# Finding Line Integral of Vector Field

1. Sep 19, 2010

### xxbigelxx

1. The problem statement, all variables and given/known data
You are given a vector field A= kx2 x.
a. First, calculate the line integral of A from x=-2 to x=2 along the x axis.
b. Next, calculate the line integral of A between the same 2 points, but use
a semicircular path with a center at the origin. Recall that in cylindrical
coordinates, dl= ds s + sdφ φ + dz z.
c. Are the 2 results the same? Explain.

2. Relevant equations

3. The attempt at a solution

I believe I did the first part correctly and I got (16/3)k. I am getting confused on the second part though. My value for dl ended up being 2d(phi)phi. This is as far as I could get though.

2. Sep 20, 2010

### vela

Staff Emeritus
So the integrand is equal to

$$\vec{A}\cdot d\vec{l} = (kx^2\,\hat{x})\cdot(s\,d\phi\,\hat{\phi}) = kx^2s\,d\phi\,(\hat{x}\cdot\hat{\phi})$$

What is $$\hat{x}\cdot\hat{\phi}$$ equal to?

Last edited: Sep 20, 2010
3. Sep 20, 2010

### xxbigelxx

I'm not sure. Should I change the 'x' into cylindrical form? That would make x=rcos(theta).

4. Sep 20, 2010

### HallsofIvy

Is x the "position vector" <x, y>? On the x-axis, of course, that is <x, 0> so the vector field, restricted to the x-axis is <kx^3, 0>. The integral, then, from x=-2 to 2 is
$$\int_{-2}^2 kx^3dx= \frac{k}4}x^4\right|_{-2}^2= 0$$

Or is x the unit vector in the x direction? (I would use $\vec{i}$ for that. If so, then the vector field is just <kx^2, 0> and the integral is
$$\int_{-2}^2 kx^2 dx= \frac{k}{3}x^3\right|_{-2}^2= \frac{16k}{3}$$.

I would NOT change to cylindrical form. In Cartesian coordinates, the upper semi circle from -2 to 2 can be written in parametric form as x= 2cos(t), y= 2sin(t), t going from $-\pi$ to 0. $d\vec{s}= (-2sin(t)\vec{i}+ 2cos(t)\vec{j}) dt. With x= <x, y>, [itex]kx^2$x is $<x^3, x^2y>$ and on the upper semi-circle that is $8sin^3(t)\vec{i}+ 8sin(t)cos^2(t)\vec{j}$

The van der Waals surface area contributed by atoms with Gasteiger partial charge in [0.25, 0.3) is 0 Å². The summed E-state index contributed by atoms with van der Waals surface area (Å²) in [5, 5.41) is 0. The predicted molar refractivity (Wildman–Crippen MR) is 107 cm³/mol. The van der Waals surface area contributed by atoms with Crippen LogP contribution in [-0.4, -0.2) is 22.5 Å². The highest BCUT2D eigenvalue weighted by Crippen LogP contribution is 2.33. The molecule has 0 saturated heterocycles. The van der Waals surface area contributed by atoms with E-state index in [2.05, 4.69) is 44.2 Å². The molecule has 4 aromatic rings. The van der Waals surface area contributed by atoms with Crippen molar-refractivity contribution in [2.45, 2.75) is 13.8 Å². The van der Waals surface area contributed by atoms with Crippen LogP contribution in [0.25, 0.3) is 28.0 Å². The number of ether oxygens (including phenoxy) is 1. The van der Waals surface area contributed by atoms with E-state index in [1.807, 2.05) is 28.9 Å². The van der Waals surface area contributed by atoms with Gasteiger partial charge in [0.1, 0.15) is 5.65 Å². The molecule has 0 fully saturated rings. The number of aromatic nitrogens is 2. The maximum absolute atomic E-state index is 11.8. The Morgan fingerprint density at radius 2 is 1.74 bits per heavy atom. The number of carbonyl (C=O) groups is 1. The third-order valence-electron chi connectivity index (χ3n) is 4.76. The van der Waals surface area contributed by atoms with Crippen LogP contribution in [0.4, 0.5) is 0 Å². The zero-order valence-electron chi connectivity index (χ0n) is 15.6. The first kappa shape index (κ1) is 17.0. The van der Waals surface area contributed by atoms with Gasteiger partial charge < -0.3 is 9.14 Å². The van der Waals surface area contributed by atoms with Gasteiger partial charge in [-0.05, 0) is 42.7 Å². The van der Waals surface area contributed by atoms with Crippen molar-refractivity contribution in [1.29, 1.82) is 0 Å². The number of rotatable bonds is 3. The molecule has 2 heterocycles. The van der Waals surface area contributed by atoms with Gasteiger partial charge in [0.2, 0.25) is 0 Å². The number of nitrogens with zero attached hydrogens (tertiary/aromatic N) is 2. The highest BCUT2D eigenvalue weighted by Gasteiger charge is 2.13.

The integral would be
$$16\int_{-\pi}^0 -sin^4(t)+ sin(t)cos^3(t) dt$$
For the first,$sin^4(t)$, use the trig identity $sin^2(t)= (1/2)(1- cos(2t)$. For the second, $sin(t)cos^3(t)$, use the substitution u= cos(t), du= -sin(t)dt. When $t= -\pi$, u= -1 and when t= 0, u= 1.

5. Sep 20, 2010

### vela

Staff Emeritus
If you're referring to the variable $x$ and not the unit vector $\hat{x}$, then yes, you need to express it in terms of the cylindrical variables in the integrand. You're going to be integrating with respect to $\phi$, so any quantity that varies with $\phi$ has to be expressed in terms of it.

In your textbook or in your notes, you have probably been told what $$\hat{\phi}$$ is equal to. Use it to evaluate the dot product.

6. Sep 20, 2010

### xxbigelxx

HallsofIvy: I see what you are saying, but I think the teacher wants us to convert to cylindrical coordinates. I think that's why he put 'dl' in terms of cylindrical coordinates in the problem.
Vela: I don't have anything in my notes, but I found this online...Phi-hat= -sin(phi)(x-hat) + cos(phi)(y-hat). Is that the appropriate form?